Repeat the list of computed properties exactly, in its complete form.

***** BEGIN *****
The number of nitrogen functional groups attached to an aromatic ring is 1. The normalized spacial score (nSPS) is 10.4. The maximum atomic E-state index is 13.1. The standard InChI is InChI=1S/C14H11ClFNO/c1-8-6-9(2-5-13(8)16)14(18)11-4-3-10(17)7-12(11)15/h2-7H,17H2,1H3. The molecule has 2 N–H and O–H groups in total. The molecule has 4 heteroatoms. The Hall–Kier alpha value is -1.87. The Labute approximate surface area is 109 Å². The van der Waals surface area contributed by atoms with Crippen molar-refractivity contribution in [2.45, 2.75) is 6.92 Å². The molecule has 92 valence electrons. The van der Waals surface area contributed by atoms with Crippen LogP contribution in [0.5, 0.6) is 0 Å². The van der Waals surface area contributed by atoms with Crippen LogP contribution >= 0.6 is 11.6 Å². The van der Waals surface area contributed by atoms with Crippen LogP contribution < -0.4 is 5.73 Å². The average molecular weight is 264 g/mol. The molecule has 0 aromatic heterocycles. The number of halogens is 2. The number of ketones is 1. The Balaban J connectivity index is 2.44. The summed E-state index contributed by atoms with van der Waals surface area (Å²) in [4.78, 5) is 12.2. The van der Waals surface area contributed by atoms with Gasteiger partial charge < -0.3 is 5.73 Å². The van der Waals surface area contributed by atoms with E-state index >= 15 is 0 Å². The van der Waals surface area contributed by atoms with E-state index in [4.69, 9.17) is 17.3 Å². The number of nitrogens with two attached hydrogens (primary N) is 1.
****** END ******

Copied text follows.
The number of nitrogen functional groups attached to an aromatic ring is 1. The normalized spacial score (nSPS) is 10.4. The maximum atomic E-state index is 13.1. The standard InChI is InChI=1S/C14H11ClFNO/c1-8-6-9(2-5-13(8)16)14(18)11-4-3-10(17)7-12(11)15/h2-7H,17H2,1H3. The molecule has 2 N–H and O–H groups in total. The molecule has 4 heteroatoms. The Hall–Kier alpha value is -1.87. The Labute approximate surface area is 109 Å². The van der Waals surface area contributed by atoms with Crippen molar-refractivity contribution in [2.45, 2.75) is 6.92 Å². The molecule has 92 valence electrons. The van der Waals surface area contributed by atoms with Crippen LogP contribution in [0.5, 0.6) is 0 Å². The van der Waals surface area contributed by atoms with Crippen LogP contribution >= 0.6 is 11.6 Å². The van der Waals surface area contributed by atoms with Crippen LogP contribution < -0.4 is 5.73 Å². The average molecular weight is 264 g/mol. The molecule has 0 aromatic heterocycles. The number of halogens is 2. The number of ketones is 1. The Balaban J connectivity index is 2.44. The summed E-state index contributed by atoms with van der Waals surface area (Å²) in [4.78, 5) is 12.2. The van der Waals surface area contributed by atoms with Gasteiger partial charge < -0.3 is 5.73 Å². The van der Waals surface area contributed by atoms with E-state index >= 15 is 0 Å². The van der Waals surface area contributed by atoms with E-state index in [4.69, 9.17) is 17.3 Å². The number of nitrogens with two attached hydrogens (primary N) is 1.